El Toyota Research Institute (TRI) is building a facility with a closed test track for the development of automated vehicle technology. This same week, the construction permits to transform a plot of about 24 hectares of the Michigan Technical Resource Park (PRTM), in the United States.
When the new facilities are operational next October they will be used exclusively by TRI to safely reproduce “extreme” driving situations, that is, those that are too dangerous to test on public roads.
"Being a track we build ourselves, we can design it based on our specific testing needs to move forward more quickly, especially with Toyota's 'Guardian' vehicle automation mode.", declared Ryan eustice, Senior Vice President of Automated Driving at TRI.
"These new facilities will give us the flexibility to customize driving situations that test the limits of our technology and bring us ever closer to developing a human-driven vehicle that is incapable of causing an accident."Eustice added.
The TRI facilities will be built inside the 2,8 km oval test circuit. They will feature congested urban environments, slippery surfaces and a four-lane stretch of highway, with junctions and exits at high speed.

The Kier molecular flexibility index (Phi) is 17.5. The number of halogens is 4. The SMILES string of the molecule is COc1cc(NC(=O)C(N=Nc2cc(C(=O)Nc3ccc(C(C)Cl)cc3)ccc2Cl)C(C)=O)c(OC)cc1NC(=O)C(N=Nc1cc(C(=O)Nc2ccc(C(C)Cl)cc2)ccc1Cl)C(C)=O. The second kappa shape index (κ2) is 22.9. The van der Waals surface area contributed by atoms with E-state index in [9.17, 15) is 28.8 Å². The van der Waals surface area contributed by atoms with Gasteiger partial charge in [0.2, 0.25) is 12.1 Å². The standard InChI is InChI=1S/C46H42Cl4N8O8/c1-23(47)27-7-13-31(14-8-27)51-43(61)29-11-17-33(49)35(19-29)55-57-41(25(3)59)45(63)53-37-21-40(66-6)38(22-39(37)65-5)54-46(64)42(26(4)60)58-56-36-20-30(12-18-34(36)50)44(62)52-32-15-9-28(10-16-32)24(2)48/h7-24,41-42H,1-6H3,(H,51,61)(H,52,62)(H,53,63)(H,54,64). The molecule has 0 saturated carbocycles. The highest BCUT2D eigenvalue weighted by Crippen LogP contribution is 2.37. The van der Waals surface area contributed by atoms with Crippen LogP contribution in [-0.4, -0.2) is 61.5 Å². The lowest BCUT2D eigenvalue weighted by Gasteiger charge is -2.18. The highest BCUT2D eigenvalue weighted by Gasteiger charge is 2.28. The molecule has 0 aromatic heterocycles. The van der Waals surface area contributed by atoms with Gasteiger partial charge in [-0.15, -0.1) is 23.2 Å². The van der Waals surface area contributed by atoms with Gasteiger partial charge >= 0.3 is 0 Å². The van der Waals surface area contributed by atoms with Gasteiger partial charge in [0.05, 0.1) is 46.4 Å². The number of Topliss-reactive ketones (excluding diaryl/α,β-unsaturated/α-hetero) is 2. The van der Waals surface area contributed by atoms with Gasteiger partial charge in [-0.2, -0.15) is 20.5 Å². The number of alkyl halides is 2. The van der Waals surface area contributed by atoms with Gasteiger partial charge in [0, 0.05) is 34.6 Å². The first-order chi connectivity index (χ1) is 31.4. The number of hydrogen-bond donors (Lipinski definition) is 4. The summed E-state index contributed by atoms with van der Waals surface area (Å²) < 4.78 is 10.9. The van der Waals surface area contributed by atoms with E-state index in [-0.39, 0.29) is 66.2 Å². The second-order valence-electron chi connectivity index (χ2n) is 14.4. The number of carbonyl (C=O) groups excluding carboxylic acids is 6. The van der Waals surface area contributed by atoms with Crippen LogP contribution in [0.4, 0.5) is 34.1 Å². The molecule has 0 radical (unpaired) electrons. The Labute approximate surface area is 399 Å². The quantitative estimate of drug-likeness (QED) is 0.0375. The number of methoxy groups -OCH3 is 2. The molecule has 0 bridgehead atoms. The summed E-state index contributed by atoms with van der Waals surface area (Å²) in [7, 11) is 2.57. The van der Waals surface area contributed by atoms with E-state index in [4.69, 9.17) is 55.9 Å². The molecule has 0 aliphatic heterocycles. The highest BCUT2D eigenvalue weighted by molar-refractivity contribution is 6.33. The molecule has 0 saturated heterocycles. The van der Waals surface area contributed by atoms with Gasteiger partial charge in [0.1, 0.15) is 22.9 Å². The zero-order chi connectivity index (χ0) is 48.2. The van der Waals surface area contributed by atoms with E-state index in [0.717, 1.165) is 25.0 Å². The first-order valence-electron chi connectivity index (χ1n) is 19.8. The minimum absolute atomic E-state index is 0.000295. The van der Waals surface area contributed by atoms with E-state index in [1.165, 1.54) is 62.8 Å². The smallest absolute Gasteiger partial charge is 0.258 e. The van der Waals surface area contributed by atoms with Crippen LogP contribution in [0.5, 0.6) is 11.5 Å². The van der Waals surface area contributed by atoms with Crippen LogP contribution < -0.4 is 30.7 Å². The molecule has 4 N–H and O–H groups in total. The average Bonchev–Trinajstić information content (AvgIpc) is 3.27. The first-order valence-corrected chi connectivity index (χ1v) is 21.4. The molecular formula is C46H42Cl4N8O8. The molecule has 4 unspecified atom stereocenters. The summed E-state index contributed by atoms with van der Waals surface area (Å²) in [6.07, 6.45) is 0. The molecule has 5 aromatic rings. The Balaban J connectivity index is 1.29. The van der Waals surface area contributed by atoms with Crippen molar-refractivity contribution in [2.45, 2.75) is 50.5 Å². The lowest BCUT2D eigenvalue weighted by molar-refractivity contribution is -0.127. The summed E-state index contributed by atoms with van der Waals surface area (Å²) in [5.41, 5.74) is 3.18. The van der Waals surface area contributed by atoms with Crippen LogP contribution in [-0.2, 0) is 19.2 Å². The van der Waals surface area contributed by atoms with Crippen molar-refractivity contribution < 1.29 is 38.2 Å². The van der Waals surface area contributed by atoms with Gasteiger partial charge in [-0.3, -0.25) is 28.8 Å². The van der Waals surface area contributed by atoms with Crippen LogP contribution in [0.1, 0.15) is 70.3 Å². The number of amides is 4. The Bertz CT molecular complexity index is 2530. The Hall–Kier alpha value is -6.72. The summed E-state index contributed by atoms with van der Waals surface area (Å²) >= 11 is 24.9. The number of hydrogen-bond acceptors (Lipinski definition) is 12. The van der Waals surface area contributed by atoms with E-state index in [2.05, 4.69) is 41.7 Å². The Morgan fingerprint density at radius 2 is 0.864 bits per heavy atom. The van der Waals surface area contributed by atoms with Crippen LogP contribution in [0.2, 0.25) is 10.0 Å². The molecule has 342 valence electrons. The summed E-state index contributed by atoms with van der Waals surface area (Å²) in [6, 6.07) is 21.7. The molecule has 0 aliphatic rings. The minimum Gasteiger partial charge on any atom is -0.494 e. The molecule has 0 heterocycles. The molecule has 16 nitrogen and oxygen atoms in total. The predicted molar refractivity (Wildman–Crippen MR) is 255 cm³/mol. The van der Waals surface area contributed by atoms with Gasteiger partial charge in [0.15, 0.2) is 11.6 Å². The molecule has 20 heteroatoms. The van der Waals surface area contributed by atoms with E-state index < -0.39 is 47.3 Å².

Although the land is owned by PRTM, which leases it, TRI will be responsible for the design, construction and subsequent maintenance of the facilities. These new facilities expand TRI's closed-loop testing potential by joining partnerships with GoMentum Station in California and Mcity and the American Mobility Center in Michigan.
The PRTM facility has received vehicle testing since 1968, when it was created by a major automotive supplier. The 136 hectare technology park was sold to a private developer in 2010 and now serves as a center available to manufacturers and suppliers of components for commercial vehicles, mobile off-road vehicles and other automobiles, for testing and development of advanced technologies.